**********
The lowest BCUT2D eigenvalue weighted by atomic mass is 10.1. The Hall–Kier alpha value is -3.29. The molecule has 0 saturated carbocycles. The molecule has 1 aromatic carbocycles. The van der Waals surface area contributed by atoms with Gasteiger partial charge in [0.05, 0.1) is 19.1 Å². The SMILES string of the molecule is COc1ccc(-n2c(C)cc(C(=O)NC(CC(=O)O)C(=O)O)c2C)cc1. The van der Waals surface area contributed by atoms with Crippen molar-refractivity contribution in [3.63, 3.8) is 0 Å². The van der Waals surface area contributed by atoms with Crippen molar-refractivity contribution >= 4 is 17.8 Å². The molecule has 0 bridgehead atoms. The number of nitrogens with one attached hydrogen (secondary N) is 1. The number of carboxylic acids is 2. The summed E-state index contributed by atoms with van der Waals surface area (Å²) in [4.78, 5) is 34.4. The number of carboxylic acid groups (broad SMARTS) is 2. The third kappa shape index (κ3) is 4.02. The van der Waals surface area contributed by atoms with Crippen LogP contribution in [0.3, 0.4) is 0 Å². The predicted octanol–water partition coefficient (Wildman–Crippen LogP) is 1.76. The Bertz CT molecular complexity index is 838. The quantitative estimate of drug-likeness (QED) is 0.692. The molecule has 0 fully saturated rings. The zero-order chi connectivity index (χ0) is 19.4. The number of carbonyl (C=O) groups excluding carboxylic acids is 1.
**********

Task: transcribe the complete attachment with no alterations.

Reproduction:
The lowest BCUT2D eigenvalue weighted by atomic mass is 10.1. The Hall–Kier alpha value is -3.29. The molecule has 0 saturated carbocycles. The molecule has 1 aromatic carbocycles. The van der Waals surface area contributed by atoms with Gasteiger partial charge in [0.05, 0.1) is 19.1 Å². The SMILES string of the molecule is COc1ccc(-n2c(C)cc(C(=O)NC(CC(=O)O)C(=O)O)c2C)cc1. The van der Waals surface area contributed by atoms with Crippen molar-refractivity contribution in [3.63, 3.8) is 0 Å². The van der Waals surface area contributed by atoms with Crippen molar-refractivity contribution >= 4 is 17.8 Å². The molecule has 0 bridgehead atoms. The number of nitrogens with one attached hydrogen (secondary N) is 1. The number of carboxylic acids is 2. The summed E-state index contributed by atoms with van der Waals surface area (Å²) in [4.78, 5) is 34.4. The number of carboxylic acid groups (broad SMARTS) is 2. The third kappa shape index (κ3) is 4.02. The van der Waals surface area contributed by atoms with Crippen LogP contribution in [0.3, 0.4) is 0 Å². The predicted octanol–water partition coefficient (Wildman–Crippen LogP) is 1.76. The Bertz CT molecular complexity index is 838. The quantitative estimate of drug-likeness (QED) is 0.692. The molecule has 0 fully saturated rings. The zero-order chi connectivity index (χ0) is 19.4. The number of carbonyl (C=O) groups excluding carboxylic acids is 1.